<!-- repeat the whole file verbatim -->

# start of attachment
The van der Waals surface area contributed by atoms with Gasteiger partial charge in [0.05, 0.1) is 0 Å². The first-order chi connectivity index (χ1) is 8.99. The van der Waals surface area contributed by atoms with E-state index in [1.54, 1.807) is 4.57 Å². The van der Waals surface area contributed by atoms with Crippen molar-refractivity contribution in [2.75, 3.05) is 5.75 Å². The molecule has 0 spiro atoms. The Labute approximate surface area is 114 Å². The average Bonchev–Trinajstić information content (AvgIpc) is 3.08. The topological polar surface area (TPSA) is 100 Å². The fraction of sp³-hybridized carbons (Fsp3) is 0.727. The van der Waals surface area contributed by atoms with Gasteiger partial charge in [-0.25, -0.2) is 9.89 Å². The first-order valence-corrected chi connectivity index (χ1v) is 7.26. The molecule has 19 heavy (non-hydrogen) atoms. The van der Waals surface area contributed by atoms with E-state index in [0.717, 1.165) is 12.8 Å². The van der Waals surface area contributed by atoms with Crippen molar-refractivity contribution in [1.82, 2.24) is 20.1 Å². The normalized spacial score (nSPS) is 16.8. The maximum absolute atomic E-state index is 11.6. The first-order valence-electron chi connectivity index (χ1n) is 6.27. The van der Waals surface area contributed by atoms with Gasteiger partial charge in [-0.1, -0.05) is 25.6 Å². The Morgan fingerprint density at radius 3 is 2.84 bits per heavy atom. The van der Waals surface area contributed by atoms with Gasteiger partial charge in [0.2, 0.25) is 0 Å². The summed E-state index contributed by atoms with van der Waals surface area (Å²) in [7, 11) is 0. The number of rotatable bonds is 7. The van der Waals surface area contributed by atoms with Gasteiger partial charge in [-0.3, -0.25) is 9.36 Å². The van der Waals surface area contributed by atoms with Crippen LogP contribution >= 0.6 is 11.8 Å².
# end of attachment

The van der Waals surface area contributed by atoms with Gasteiger partial charge in [0.05, 0.1) is 0 Å². The first-order chi connectivity index (χ1) is 8.99. The van der Waals surface area contributed by atoms with E-state index in [1.54, 1.807) is 4.57 Å². The van der Waals surface area contributed by atoms with Crippen molar-refractivity contribution in [2.75, 3.05) is 5.75 Å². The molecule has 0 spiro atoms. The Labute approximate surface area is 114 Å². The average Bonchev–Trinajstić information content (AvgIpc) is 3.08. The topological polar surface area (TPSA) is 100 Å². The fraction of sp³-hybridized carbons (Fsp3) is 0.727. The van der Waals surface area contributed by atoms with Gasteiger partial charge in [-0.25, -0.2) is 9.89 Å². The first-order valence-corrected chi connectivity index (χ1v) is 7.26. The molecule has 19 heavy (non-hydrogen) atoms. The van der Waals surface area contributed by atoms with E-state index in [0.717, 1.165) is 12.8 Å². The van der Waals surface area contributed by atoms with Crippen molar-refractivity contribution in [1.82, 2.24) is 20.1 Å². The normalized spacial score (nSPS) is 16.8. The maximum absolute atomic E-state index is 11.6. The first-order valence-electron chi connectivity index (χ1n) is 6.27. The van der Waals surface area contributed by atoms with Gasteiger partial charge in [-0.1, -0.05) is 25.6 Å². The Morgan fingerprint density at radius 3 is 2.84 bits per heavy atom. The van der Waals surface area contributed by atoms with Gasteiger partial charge in [0.2, 0.25) is 0 Å². The summed E-state index contributed by atoms with van der Waals surface area (Å²) in [7, 11) is 0. The number of rotatable bonds is 7. The van der Waals surface area contributed by atoms with Gasteiger partial charge in [-0.3, -0.25) is 9.36 Å². The van der Waals surface area contributed by atoms with Crippen LogP contribution >= 0.6 is 11.8 Å².